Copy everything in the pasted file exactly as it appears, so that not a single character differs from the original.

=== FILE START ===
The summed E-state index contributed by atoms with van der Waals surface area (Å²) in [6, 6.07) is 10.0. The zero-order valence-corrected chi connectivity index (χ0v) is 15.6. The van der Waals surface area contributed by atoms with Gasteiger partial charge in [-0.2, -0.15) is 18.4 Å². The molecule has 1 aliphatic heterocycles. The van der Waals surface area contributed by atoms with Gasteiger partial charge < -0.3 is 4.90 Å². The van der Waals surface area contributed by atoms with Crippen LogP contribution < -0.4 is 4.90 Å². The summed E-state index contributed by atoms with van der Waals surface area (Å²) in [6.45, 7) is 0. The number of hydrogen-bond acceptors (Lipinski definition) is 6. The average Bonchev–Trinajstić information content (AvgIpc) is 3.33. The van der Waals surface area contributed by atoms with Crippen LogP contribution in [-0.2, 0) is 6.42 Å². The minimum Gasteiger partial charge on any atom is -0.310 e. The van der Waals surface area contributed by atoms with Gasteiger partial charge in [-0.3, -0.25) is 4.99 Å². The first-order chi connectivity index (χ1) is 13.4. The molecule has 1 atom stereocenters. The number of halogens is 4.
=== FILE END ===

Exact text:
The summed E-state index contributed by atoms with van der Waals surface area (Å²) in [6, 6.07) is 10.0. The zero-order valence-corrected chi connectivity index (χ0v) is 15.6. The van der Waals surface area contributed by atoms with Gasteiger partial charge in [-0.2, -0.15) is 18.4 Å². The molecule has 1 aliphatic heterocycles. The van der Waals surface area contributed by atoms with Gasteiger partial charge < -0.3 is 4.90 Å². The van der Waals surface area contributed by atoms with Crippen LogP contribution < -0.4 is 4.90 Å². The summed E-state index contributed by atoms with van der Waals surface area (Å²) in [6.45, 7) is 0. The number of hydrogen-bond acceptors (Lipinski definition) is 6. The average Bonchev–Trinajstić information content (AvgIpc) is 3.33. The van der Waals surface area contributed by atoms with Crippen LogP contribution in [-0.2, 0) is 6.42 Å². The minimum Gasteiger partial charge on any atom is -0.310 e. The van der Waals surface area contributed by atoms with Gasteiger partial charge in [-0.3, -0.25) is 4.99 Å². The first-order chi connectivity index (χ1) is 13.4. The molecule has 1 atom stereocenters. The number of halogens is 4.